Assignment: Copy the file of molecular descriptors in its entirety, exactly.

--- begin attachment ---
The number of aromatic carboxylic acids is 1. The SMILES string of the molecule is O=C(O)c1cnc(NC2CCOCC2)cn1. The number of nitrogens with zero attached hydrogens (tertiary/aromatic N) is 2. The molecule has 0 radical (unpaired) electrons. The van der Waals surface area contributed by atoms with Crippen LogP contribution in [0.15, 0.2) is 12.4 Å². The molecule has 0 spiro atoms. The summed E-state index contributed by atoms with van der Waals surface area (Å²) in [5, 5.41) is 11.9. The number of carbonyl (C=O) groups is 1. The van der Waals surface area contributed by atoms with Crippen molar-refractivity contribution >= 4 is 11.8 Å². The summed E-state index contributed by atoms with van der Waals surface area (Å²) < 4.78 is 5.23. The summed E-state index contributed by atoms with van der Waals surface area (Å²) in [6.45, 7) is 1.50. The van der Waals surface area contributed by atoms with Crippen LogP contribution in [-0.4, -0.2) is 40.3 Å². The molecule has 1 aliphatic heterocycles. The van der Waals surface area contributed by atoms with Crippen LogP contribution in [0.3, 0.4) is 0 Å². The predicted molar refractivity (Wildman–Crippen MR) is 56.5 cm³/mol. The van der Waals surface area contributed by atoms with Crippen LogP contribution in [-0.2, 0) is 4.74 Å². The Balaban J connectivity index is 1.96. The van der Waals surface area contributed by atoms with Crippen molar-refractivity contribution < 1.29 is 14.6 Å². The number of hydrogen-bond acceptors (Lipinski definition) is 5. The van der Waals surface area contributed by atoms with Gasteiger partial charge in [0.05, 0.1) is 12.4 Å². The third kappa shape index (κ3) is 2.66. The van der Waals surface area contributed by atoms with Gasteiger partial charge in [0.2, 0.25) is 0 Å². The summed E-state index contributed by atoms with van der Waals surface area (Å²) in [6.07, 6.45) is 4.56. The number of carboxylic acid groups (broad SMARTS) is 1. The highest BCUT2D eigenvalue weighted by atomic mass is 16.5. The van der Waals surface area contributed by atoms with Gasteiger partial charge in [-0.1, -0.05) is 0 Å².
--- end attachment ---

The number of aromatic carboxylic acids is 1. The SMILES string of the molecule is O=C(O)c1cnc(NC2CCOCC2)cn1. The number of nitrogens with zero attached hydrogens (tertiary/aromatic N) is 2. The molecule has 0 radical (unpaired) electrons. The van der Waals surface area contributed by atoms with Crippen LogP contribution in [0.15, 0.2) is 12.4 Å². The molecule has 0 spiro atoms. The summed E-state index contributed by atoms with van der Waals surface area (Å²) in [5, 5.41) is 11.9. The number of carbonyl (C=O) groups is 1. The van der Waals surface area contributed by atoms with Crippen molar-refractivity contribution >= 4 is 11.8 Å². The summed E-state index contributed by atoms with van der Waals surface area (Å²) < 4.78 is 5.23. The summed E-state index contributed by atoms with van der Waals surface area (Å²) in [6.45, 7) is 1.50. The van der Waals surface area contributed by atoms with Crippen LogP contribution in [-0.4, -0.2) is 40.3 Å². The molecule has 1 aliphatic heterocycles. The van der Waals surface area contributed by atoms with Crippen LogP contribution in [0.3, 0.4) is 0 Å². The predicted molar refractivity (Wildman–Crippen MR) is 56.5 cm³/mol. The van der Waals surface area contributed by atoms with Crippen LogP contribution in [-0.2, 0) is 4.74 Å². The Balaban J connectivity index is 1.96. The van der Waals surface area contributed by atoms with Crippen molar-refractivity contribution < 1.29 is 14.6 Å². The number of hydrogen-bond acceptors (Lipinski definition) is 5. The van der Waals surface area contributed by atoms with Gasteiger partial charge in [0.05, 0.1) is 12.4 Å². The third kappa shape index (κ3) is 2.66. The van der Waals surface area contributed by atoms with Gasteiger partial charge in [0.2, 0.25) is 0 Å². The summed E-state index contributed by atoms with van der Waals surface area (Å²) in [6.07, 6.45) is 4.56. The number of carboxylic acid groups (broad SMARTS) is 1. The highest BCUT2D eigenvalue weighted by atomic mass is 16.5. The van der Waals surface area contributed by atoms with Gasteiger partial charge in [-0.1, -0.05) is 0 Å².